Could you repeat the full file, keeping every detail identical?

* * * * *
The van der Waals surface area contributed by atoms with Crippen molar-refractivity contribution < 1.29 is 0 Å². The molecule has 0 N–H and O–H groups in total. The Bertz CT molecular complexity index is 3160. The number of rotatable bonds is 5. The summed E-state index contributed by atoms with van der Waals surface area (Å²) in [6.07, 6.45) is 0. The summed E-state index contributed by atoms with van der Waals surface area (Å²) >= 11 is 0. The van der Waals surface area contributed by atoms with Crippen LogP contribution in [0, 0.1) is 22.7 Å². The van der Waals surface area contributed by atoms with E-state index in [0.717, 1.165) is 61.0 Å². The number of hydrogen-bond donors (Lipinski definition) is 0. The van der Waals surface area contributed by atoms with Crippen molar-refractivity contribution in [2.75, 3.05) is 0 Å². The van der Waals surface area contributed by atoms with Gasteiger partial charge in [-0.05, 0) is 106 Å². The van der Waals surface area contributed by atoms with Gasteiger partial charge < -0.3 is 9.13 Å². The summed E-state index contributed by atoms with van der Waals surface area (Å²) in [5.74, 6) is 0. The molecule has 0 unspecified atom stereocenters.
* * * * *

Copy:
The van der Waals surface area contributed by atoms with Crippen molar-refractivity contribution < 1.29 is 0 Å². The molecule has 0 N–H and O–H groups in total. The Bertz CT molecular complexity index is 3160. The number of rotatable bonds is 5. The summed E-state index contributed by atoms with van der Waals surface area (Å²) in [6.07, 6.45) is 0. The summed E-state index contributed by atoms with van der Waals surface area (Å²) >= 11 is 0. The van der Waals surface area contributed by atoms with Crippen LogP contribution in [0, 0.1) is 22.7 Å². The van der Waals surface area contributed by atoms with E-state index in [0.717, 1.165) is 61.0 Å². The number of hydrogen-bond donors (Lipinski definition) is 0. The van der Waals surface area contributed by atoms with Crippen molar-refractivity contribution in [2.75, 3.05) is 0 Å². The van der Waals surface area contributed by atoms with Gasteiger partial charge in [-0.05, 0) is 106 Å². The van der Waals surface area contributed by atoms with Gasteiger partial charge < -0.3 is 9.13 Å². The summed E-state index contributed by atoms with van der Waals surface area (Å²) in [5.74, 6) is 0. The molecule has 0 unspecified atom stereocenters.